And then comes the reveal that almost, nearly, sorta-kinda overshadows THE ENTIRE FILM. Yes, think about what I've said and the excitement I've carried for this movie throughout this review and realize that there's a single element that comes damn close to overshadowing all of that. And that reveal is Tom Holland's Spider-Man. Salvaged from the awful drubbing the character received at Sony Studio's hands and recast with a fresh-faced, energetic young man, Spider-Man has literally never been better. In every single way that Robert Downey Jr. is Tony Stark, Tom Holland seems just as natural as an awkward, hopeful, fearful and heroic teenage Spider-Man. Without having to utter the "with great power comes great responsibility" line that has been drilled into our heads regarding the character, the message still comes across loud and clear in a way that feels not only natural but genuine as well. This movie sells you on Spider-Man going forward and washes away every bit of bad taste anyone might have in their mouth regarding the character after his last few films.
Gathering players together from across the Marvel cinematic universe, we're soon treated to the full on extravaganza of a superhero slugfest we've seen glimpses of in trailers and MY GOD is it glorious! Fast, bright, exciting, astounding, more adjectives! Even if the movie was total garbage otherwise, this scene would be worth the price of admission as Iron Man & War Machine dog-fight with Falcon, Captain America spars with Spider-Man and Hawkeye & Black Widow try to remain besties whilst tousling. And, best of all, it all feels entirely earned.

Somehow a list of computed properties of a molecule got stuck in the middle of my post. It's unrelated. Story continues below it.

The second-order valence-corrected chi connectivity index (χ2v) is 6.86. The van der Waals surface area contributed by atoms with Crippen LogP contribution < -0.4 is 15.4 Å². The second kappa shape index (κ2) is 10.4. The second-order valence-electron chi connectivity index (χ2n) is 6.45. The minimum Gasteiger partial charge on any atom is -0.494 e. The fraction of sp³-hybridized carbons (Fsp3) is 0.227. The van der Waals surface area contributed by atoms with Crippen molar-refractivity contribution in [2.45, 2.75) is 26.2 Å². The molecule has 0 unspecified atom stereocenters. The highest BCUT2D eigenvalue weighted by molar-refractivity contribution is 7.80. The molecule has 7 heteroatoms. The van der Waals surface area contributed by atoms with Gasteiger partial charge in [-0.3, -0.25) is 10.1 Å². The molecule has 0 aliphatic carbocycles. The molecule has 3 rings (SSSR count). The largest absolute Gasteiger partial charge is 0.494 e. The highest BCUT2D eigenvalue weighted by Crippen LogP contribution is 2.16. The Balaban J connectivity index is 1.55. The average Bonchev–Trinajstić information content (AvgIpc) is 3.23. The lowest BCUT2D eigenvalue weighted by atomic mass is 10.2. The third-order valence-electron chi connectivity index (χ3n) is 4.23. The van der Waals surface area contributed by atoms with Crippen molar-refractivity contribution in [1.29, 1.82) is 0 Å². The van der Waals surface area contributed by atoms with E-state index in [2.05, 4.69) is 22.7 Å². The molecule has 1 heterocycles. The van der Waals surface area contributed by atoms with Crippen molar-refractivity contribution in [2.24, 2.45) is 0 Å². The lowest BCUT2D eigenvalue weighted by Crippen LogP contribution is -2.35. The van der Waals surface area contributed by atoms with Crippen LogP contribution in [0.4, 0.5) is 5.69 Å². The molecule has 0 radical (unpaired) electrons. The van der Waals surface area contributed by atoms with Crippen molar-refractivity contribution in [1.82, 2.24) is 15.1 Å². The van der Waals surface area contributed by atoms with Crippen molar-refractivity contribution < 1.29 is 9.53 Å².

You understand and relate to both sides of the fight and both are still heroic. Unlike Batman v. Superman where Batman is a psychopath and Superman is an idiot, we instead have an entire group of heroes whose motivations and reasons we can empathize or sympathize with. There are no bad guys here. There's just good people trying to do their best in a very, very bad situation. And though, yes, some of this is being manipulated by a villain, Zemo is everything that BvS's Lex Luthor wishes he was. Beyond that, those manipulations are just that. Instead of being puppeteering with demands and blackmail, Zemo's actions are mere catalysts that draw characters into a conflict that makes sense for them to find themselves in based on their personalities and histories.
Finally, the movie wraps up with what almost feels like a second entire climax as we're treated to two rapid fire twists that were pleasantly surprising both in their simplicity and their impact. Having reached a point where I knew more conflict was coming but wasn't sure how it could be achieved, I found myself grinning as the movie pulled some of its own lingering plot threads together (including the major one I didn't see coming AT ALL) to give us the last blow-out of the film. And then, sadly, the movie had to end. Not with reconciliation really...but with an understanding. Personally, I found the ending highly satisfying in that it truly felt like we were moving into a new stage. For those that have complained about "consequences" lacking in Marvel movies, this movie should roundly silence that as Civil War moves us entirely into a new era about as thoroughly as the dawning of the first Avengers did years ago.
Succinctly put, after seeing this movie and having recently watched Batman v. Superman, I really feel like there is no catching up for DC with how well Marvel is doing movies. The leagues feel entirely different. Captain America: Civil War is not only beyond my expectations, it truly embodies everything I could have EVER hoped for with superheroes on film. It makes me love being a lifelong comic book fan and a fan of these characters. My recommendation: see it immediately and see it often. Then get ready for Doctor Strange, Black Panther, Spider-Man and whatever else Marvel studios has planned. I'm fully on board with their decision making at this point. I love this cinematic universe.